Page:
A Day in the Life…with Sophie Gibson

Role: Officer of the Watch (Deck Cadet)

Duration in current role: 2 years

Current work location: Grampian Conqueror; Emergency Response and Rescue Vessel (ERRV)

How do you get ready to start your day and how do you unwind at the end of the day?

My day consists of two 4hour watches, this is time spent on the bridge of the vessel whereby I am responsible for the safe navigation of the ship and the safety of all crew onboard. Due to my current training, the time I am on watch can vary, depending on the Captain, but I am most commonly on from 1200 to 1600 and from midnight to 0400. The schedule of watches can be difficult to adjust to initially but adapting to life onboard and settling into a routine/sleep pattern only takes a few days. A typical trip will last 28 days at sea, so rest periods are very important, but I like to unwind by using the gym, listening to music/audiobooks, socialising with the crew and speaking to my friends and family.

What is the best part of your current role?

I love being at sea and have enjoyed sailing from an early age. Being at sea offers a sense of freedom and adventure which I’ve never found in any land-based job. Every day is different and can bring new challenges, especially in the North Sea where the weather can change very quickly.

If you had to break it up into percentages, how do you spend your day?

A typical 24-hour period consists of 8 hours on watch as mentioned earlier (33.3%). Outside of this time, I am involved in the duties of a second officer, updating nautical charts and publications, checking the Life Saving Apparatus (LSA) and Fire Fighting Equipment (FFE) which includes checking survival suits, perry buoys, fire extinguishers, Emergency Escape Breathing Device (EEBD), secondary navigational equipment, to name but a few. We carry out emergency drills in order to practice and prepare for a real event, this might include practice using the Dacon Scoop (pictured), Man-overboard Drills or casualty-based scenarios which take part in the hospital area of the vessel. The equipment checks and emergency drills take place over the 28 days at sea but consists of around 16.7% of the day. The final 50% of my time is spent completing college work towards my training as an Officer of the Watch (OOW), going to the gym, sleeping and eating.

What is your favourite hobby / leisure activity?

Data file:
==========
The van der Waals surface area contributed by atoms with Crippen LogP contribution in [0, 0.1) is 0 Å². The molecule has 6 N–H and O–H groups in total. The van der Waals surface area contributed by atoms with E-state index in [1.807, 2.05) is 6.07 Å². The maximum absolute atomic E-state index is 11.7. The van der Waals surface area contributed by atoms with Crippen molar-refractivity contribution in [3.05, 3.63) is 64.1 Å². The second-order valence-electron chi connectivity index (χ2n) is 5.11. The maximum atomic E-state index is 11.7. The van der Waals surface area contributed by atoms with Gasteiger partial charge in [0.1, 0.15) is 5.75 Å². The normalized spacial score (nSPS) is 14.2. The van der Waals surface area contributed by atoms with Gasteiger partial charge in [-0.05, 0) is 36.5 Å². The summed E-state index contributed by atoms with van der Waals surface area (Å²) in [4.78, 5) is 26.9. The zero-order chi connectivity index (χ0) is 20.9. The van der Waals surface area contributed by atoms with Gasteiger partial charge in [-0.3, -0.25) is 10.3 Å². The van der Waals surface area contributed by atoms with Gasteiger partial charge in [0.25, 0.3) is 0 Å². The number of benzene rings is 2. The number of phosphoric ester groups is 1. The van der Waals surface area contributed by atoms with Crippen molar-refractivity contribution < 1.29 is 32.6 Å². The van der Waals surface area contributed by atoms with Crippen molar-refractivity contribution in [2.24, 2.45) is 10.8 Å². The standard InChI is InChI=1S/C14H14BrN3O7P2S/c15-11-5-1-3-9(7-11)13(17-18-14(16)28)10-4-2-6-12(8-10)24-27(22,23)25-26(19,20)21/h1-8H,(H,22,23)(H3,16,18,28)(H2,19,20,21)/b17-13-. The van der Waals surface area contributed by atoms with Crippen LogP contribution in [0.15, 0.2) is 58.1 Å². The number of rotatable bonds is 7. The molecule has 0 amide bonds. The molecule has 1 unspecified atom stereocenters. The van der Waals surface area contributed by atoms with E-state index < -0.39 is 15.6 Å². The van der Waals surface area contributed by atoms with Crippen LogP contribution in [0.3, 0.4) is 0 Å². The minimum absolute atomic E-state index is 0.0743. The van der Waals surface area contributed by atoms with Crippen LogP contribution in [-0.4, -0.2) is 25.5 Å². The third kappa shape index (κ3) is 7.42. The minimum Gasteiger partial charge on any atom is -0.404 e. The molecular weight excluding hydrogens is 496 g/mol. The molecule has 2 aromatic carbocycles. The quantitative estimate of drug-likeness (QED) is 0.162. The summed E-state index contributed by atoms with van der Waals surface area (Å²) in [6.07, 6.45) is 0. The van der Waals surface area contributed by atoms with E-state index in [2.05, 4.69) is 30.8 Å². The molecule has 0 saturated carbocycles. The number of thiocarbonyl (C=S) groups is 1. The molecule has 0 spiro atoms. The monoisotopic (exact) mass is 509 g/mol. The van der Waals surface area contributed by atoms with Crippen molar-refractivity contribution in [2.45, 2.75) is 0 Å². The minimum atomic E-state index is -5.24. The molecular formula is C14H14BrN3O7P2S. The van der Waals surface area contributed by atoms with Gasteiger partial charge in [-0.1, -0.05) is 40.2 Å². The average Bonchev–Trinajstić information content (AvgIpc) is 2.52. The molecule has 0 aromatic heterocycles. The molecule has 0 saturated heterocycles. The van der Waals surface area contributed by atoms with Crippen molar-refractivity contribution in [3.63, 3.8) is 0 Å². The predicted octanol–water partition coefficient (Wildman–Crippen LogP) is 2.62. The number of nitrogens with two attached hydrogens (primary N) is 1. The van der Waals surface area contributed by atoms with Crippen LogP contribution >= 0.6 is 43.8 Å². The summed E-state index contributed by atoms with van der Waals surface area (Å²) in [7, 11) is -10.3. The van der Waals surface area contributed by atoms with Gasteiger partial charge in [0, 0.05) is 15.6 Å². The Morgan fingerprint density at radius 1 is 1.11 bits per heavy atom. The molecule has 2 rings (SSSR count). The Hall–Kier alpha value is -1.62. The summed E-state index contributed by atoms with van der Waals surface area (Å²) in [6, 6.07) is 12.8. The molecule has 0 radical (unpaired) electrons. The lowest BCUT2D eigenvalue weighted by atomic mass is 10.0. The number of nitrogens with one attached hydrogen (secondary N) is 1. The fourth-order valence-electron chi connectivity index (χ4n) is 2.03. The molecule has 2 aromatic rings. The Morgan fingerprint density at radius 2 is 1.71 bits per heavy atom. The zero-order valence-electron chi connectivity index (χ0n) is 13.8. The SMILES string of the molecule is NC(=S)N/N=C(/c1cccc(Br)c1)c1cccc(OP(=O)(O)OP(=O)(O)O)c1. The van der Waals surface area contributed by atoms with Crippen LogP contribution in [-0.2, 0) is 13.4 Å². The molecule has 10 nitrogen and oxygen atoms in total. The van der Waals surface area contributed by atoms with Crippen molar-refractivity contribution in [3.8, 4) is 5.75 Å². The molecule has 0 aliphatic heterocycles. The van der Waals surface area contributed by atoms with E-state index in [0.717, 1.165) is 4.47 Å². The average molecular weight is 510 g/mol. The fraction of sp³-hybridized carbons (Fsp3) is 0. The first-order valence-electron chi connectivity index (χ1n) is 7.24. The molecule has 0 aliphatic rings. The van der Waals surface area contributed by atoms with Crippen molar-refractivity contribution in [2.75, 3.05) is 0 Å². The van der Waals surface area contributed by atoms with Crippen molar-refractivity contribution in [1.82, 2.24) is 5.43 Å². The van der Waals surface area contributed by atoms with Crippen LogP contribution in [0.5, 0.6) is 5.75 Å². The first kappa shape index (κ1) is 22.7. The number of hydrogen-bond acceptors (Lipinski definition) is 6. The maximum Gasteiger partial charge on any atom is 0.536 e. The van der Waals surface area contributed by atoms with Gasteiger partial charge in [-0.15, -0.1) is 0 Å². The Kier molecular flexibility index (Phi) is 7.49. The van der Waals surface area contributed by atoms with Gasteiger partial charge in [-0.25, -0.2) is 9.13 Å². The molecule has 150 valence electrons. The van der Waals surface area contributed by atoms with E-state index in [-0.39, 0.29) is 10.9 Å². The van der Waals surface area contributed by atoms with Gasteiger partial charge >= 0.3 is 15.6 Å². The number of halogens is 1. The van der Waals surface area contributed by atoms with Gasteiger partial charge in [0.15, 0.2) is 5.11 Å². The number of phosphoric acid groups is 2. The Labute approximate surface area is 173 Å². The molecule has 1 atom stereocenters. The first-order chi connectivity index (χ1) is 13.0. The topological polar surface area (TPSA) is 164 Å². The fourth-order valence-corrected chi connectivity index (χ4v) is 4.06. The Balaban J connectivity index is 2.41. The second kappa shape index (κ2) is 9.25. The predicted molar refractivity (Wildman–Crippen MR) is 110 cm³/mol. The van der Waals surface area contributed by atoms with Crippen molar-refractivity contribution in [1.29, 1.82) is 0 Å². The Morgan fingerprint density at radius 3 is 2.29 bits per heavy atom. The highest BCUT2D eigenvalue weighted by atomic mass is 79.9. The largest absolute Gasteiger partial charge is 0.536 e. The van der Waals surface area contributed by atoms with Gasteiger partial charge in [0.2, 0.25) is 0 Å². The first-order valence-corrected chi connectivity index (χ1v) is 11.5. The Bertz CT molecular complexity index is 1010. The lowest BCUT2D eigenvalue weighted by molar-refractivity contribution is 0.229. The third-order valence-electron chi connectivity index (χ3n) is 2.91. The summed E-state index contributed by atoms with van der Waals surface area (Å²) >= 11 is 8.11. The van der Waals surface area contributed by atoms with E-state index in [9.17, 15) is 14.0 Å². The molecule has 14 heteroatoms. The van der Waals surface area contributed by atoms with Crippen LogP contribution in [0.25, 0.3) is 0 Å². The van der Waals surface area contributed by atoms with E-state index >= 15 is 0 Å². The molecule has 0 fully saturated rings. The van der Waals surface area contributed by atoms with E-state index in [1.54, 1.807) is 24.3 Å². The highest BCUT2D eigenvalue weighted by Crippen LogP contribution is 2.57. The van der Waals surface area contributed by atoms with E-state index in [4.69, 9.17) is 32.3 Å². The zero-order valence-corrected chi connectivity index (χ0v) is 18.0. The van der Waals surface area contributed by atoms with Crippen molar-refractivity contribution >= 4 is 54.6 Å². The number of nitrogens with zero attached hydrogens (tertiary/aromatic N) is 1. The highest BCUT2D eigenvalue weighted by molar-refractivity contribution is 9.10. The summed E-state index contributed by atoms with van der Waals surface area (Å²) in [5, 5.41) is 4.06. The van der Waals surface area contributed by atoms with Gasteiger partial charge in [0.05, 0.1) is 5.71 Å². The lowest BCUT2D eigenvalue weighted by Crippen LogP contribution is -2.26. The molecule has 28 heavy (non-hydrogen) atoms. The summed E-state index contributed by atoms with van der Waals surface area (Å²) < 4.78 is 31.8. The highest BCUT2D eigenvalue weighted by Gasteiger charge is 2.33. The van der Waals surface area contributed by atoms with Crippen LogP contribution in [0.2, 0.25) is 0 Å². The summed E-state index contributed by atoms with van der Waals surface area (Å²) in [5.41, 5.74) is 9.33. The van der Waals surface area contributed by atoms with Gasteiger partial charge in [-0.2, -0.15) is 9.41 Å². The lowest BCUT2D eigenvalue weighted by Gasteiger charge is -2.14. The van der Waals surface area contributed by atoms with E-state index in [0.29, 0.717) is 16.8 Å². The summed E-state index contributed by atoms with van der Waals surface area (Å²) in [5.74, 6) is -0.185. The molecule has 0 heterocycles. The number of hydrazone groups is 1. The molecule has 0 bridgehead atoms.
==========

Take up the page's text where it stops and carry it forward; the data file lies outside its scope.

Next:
I like to spend my time outside as much as possible. I took up running back in 2019 and when I’m not at sea I like to challenge myself to run at least 100km per month. I also enjoy yoga, horse riding, hill walking, sea swimming and sailing, even when I’m not working, I like being in and at sea!

What is something you cannot forget to do during your day?

Promoting and following a good safety culture onboard as well as always adhering to Rule 5 of the International Regulations for Preventing Collisions at Sea which states that;

a proper look-out must be maintained by all available means appropriate on the prevailing circumstances and conditions.”

The North Sea can be very busy with vessel and rig movements and therefore the safe navigation of the vessel to avoid any risk of collision must take precedence. It’s important to always consider the safety and protection of the crew, vessel and marine environment.

What do you think we could do to make the O&G industry more inclusive?

I think the O&G industry could do more to target younger age students. For me, throughout school and even when I left school I had no real idea about a career and think that perhaps some input into education from an early age would have helped inform me about the opportunities available for within the O&G industry, whether that’s shore side, offshore, engineering, medical or any other sector of the industry.

What is the last song you listened to? (be honest)

The Chain, Fleetwood Mac sung by my 5-year-old nephew who had put on a concert for me and my family.

What is the most challenging part of your day?

My day can be especially challenging during bad weather, the conditions can make standing dangerous and sleeping difficult but it’s worth it for the good days when we have calm weather and some spectacular views of the sea, sunsets and dark starlit skies. 

What kind of decisions do you make at work on a daily basis?

The weather in the North Sea has a major impact on the types of activities that need to be considered. As Officer of the Watch, I make decisions such as where best to position the ERRV ensuring that we remain in a ‘drift-off’ position or send the deck crew out to check the vessel, hatches, daughter craft etc are secure prior to bad weather. Maintenance of the vessel can often be dictated by the weather, as well as providing close standby duties to the installation.

Close Stand-by Duties, vessel is in the 500m zone to provided cover to the installation during overside work.

If there was a parallel universe with another version of ourselves, what job would you do there?

I think all versions of myself would probably have some affinity with the sea, although I do enjoy writing poetry so perhaps, I am a poet in another universe.

What three items would you like to have with you if you were stuck on a desert island (note, it must not include people or pets)?

I would want my Kindle full of books, a multi-tool knife and a lifetime supply of Tunnocks Teacakes!

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